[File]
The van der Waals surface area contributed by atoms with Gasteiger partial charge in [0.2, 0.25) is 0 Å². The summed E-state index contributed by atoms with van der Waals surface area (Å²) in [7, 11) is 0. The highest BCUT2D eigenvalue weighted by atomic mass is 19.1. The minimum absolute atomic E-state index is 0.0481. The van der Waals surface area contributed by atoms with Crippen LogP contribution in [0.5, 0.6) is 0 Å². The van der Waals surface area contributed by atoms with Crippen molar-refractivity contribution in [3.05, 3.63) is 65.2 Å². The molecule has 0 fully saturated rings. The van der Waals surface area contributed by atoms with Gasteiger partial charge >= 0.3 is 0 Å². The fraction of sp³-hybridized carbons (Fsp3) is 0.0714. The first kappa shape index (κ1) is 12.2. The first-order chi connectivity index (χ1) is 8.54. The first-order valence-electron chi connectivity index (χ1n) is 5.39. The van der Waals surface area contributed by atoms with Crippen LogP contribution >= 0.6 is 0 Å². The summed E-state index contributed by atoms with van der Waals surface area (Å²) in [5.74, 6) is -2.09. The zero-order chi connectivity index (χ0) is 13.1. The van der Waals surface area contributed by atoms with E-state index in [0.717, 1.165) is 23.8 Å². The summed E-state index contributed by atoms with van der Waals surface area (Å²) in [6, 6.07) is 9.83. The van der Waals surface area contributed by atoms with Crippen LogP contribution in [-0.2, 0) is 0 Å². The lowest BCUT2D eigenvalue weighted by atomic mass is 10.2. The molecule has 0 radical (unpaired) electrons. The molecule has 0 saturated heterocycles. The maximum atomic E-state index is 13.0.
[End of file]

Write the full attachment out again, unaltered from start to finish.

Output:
The van der Waals surface area contributed by atoms with Gasteiger partial charge in [0.2, 0.25) is 0 Å². The summed E-state index contributed by atoms with van der Waals surface area (Å²) in [7, 11) is 0. The highest BCUT2D eigenvalue weighted by atomic mass is 19.1. The minimum absolute atomic E-state index is 0.0481. The van der Waals surface area contributed by atoms with Crippen LogP contribution in [0.5, 0.6) is 0 Å². The van der Waals surface area contributed by atoms with Crippen molar-refractivity contribution in [3.05, 3.63) is 65.2 Å². The molecule has 0 fully saturated rings. The van der Waals surface area contributed by atoms with Gasteiger partial charge >= 0.3 is 0 Å². The fraction of sp³-hybridized carbons (Fsp3) is 0.0714. The first kappa shape index (κ1) is 12.2. The first-order chi connectivity index (χ1) is 8.54. The first-order valence-electron chi connectivity index (χ1n) is 5.39. The van der Waals surface area contributed by atoms with Crippen LogP contribution >= 0.6 is 0 Å². The summed E-state index contributed by atoms with van der Waals surface area (Å²) in [5.74, 6) is -2.09. The zero-order chi connectivity index (χ0) is 13.1. The van der Waals surface area contributed by atoms with E-state index in [0.717, 1.165) is 23.8 Å². The summed E-state index contributed by atoms with van der Waals surface area (Å²) in [6, 6.07) is 9.83. The van der Waals surface area contributed by atoms with Crippen LogP contribution in [-0.2, 0) is 0 Å². The lowest BCUT2D eigenvalue weighted by atomic mass is 10.2. The molecule has 0 radical (unpaired) electrons. The molecule has 0 saturated heterocycles. The maximum atomic E-state index is 13.0.